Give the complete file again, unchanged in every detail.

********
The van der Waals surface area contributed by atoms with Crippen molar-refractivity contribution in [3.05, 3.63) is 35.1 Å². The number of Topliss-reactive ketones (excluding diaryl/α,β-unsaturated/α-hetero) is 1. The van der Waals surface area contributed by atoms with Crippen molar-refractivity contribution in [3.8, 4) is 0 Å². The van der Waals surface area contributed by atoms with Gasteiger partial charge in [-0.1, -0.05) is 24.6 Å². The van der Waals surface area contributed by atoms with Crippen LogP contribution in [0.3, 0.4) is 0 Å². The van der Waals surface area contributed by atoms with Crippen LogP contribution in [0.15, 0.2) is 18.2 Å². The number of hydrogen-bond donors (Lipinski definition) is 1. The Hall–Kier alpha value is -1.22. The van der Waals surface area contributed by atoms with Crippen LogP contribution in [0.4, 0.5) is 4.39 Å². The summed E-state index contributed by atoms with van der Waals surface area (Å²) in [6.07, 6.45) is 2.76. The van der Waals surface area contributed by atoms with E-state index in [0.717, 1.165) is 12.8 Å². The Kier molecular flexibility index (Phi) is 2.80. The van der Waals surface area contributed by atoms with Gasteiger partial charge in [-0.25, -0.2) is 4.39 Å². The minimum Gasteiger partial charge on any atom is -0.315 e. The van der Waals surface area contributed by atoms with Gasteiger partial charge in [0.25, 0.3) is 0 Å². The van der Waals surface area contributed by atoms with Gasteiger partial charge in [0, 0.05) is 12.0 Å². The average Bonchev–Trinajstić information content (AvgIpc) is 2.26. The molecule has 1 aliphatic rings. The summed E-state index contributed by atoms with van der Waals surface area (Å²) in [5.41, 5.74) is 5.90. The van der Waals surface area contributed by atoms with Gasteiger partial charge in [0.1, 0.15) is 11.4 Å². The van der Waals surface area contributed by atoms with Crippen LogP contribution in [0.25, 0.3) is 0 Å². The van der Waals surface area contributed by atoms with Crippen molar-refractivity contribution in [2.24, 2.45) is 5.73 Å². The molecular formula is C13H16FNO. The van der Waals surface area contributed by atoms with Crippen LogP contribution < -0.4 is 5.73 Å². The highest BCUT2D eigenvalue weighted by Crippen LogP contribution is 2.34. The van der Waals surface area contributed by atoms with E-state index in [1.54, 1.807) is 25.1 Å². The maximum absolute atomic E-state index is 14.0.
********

The van der Waals surface area contributed by atoms with Crippen molar-refractivity contribution in [3.05, 3.63) is 35.1 Å². The number of Topliss-reactive ketones (excluding diaryl/α,β-unsaturated/α-hetero) is 1. The van der Waals surface area contributed by atoms with Crippen molar-refractivity contribution in [3.8, 4) is 0 Å². The van der Waals surface area contributed by atoms with Gasteiger partial charge in [-0.1, -0.05) is 24.6 Å². The van der Waals surface area contributed by atoms with Crippen LogP contribution in [0.3, 0.4) is 0 Å². The van der Waals surface area contributed by atoms with Crippen LogP contribution in [0.15, 0.2) is 18.2 Å². The number of hydrogen-bond donors (Lipinski definition) is 1. The Hall–Kier alpha value is -1.22. The van der Waals surface area contributed by atoms with Crippen LogP contribution in [0.4, 0.5) is 4.39 Å². The summed E-state index contributed by atoms with van der Waals surface area (Å²) in [6.07, 6.45) is 2.76. The van der Waals surface area contributed by atoms with E-state index in [0.717, 1.165) is 12.8 Å². The Kier molecular flexibility index (Phi) is 2.80. The van der Waals surface area contributed by atoms with Gasteiger partial charge in [-0.25, -0.2) is 4.39 Å². The minimum Gasteiger partial charge on any atom is -0.315 e. The van der Waals surface area contributed by atoms with Gasteiger partial charge in [0.25, 0.3) is 0 Å². The van der Waals surface area contributed by atoms with Gasteiger partial charge in [0, 0.05) is 12.0 Å². The average Bonchev–Trinajstić information content (AvgIpc) is 2.26. The molecule has 1 aliphatic rings. The summed E-state index contributed by atoms with van der Waals surface area (Å²) in [5.41, 5.74) is 5.90. The van der Waals surface area contributed by atoms with Gasteiger partial charge in [0.1, 0.15) is 11.4 Å². The van der Waals surface area contributed by atoms with Crippen LogP contribution in [0.25, 0.3) is 0 Å². The van der Waals surface area contributed by atoms with Crippen molar-refractivity contribution in [2.24, 2.45) is 5.73 Å². The molecular formula is C13H16FNO. The van der Waals surface area contributed by atoms with Crippen LogP contribution < -0.4 is 5.73 Å². The highest BCUT2D eigenvalue weighted by Crippen LogP contribution is 2.34. The van der Waals surface area contributed by atoms with E-state index in [1.54, 1.807) is 25.1 Å². The maximum absolute atomic E-state index is 14.0.